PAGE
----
Joe Thornton registered two goals and six assists during San Jose’s five-game road trip.
Earlier this week, there was a piece asking whether the San Jose Sharks should consider trading the franchise’s best player. While there were some interesting points, there’s no way San Jose can afford to trade Joe Thornton.
For one, his beard is too awesome to be included in any trade, and he is too important to their present and future as Thornton is a catalyst for a Sharks team in the midst of their best stretch of hockey in nearly two years.
With Thornton leading the way, San Jose sits in third place in the Pacific Division, just two points behind Anaheim and only four behind the division-leading Kings. This comes a year after the organization tried to bring him down in every way possible.
The 36-year-old Thornton has bounced back after a slow start by leading San Jose to a likely playoff berth. Despite recording only 15 points through the end of November, Thornton has responded by amassing 15 points in each of the last two months, with three games still to go in February.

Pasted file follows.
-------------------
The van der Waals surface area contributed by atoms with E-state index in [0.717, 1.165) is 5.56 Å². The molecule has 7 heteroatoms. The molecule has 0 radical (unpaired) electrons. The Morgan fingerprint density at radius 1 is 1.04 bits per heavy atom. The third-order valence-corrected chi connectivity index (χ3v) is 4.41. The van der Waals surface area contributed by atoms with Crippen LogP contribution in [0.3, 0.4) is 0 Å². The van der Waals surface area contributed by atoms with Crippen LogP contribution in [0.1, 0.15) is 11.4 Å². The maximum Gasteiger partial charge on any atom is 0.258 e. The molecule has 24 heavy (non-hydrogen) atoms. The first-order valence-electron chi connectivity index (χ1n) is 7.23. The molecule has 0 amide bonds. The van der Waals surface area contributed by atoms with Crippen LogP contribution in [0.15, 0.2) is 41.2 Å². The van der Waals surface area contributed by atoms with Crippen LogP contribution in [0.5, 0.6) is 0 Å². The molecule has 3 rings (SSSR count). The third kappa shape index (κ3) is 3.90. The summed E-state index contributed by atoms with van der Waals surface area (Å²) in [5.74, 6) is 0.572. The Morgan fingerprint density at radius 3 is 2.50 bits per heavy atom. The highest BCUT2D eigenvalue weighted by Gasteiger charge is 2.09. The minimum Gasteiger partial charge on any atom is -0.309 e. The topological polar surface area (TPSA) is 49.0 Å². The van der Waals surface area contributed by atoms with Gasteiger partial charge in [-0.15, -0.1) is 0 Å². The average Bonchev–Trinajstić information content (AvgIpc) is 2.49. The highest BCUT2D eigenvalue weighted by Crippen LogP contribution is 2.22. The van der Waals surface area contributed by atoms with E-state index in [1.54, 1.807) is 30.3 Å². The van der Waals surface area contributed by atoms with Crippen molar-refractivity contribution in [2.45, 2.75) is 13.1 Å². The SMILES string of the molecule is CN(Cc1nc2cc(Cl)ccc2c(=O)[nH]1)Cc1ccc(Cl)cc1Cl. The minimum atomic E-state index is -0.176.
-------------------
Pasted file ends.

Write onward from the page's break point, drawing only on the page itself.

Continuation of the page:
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The ageless Thornton continues to perform at a high rate as he is tied with Joe Pavelski for the team-lead with 56 points through 59 games. He has picked up his performance each and every game, with five goals and 10 assists this month, including a four-point night in leading the Sharks past the Blues on Monday night.
As Josh Cooper of Yahoo Sports points out, Thornton leads the NHL with 40 points since the middle of December and has shown no signs of slowing down at all.
This is one of the main reasons why the Sharks cannot trade Thornton. For one, he has a no-trade clause and is unlikely to approve any trade should one materialize, especially since he will have only one more year left on his contract. Why would he approve a trade when if he really wanted to leave San Jose, he could pick his destination next summer.
Also, Thornton is too important a piece in helping to develop the younger players on the Sharks roster as he has been able to set a standard of how to perform night-in and night-out. For example, the best hockey of Tomas Hertl’s career has been as a wing besides Thornton. What better way for Hertl, and other young players such as Chris Tierney and Joonas Donskoi, to learn the intricacies of the NHL game than from a sure-fire Hall of Famer.
Furthermore, Thornton is entrenched in the fabric of this San Jose team as he’s formed a dangerous partnership with Pavelski. The two of them feed off each other perfectly as Pavelski is often the beneficiary of Thornton’s passes.
In summary, the Sharks have re-established themselves in the Western Conference playoff picture thanks in large part to the efforts of Thornton. He’s playing really good hockey for team teal and is motivated to bring a Stanley Cup to the Silicon Valley.
Trading Thornton is not the answer. San Jose is better riding with him and ensuring he has the best pieces around him to make another run this spring.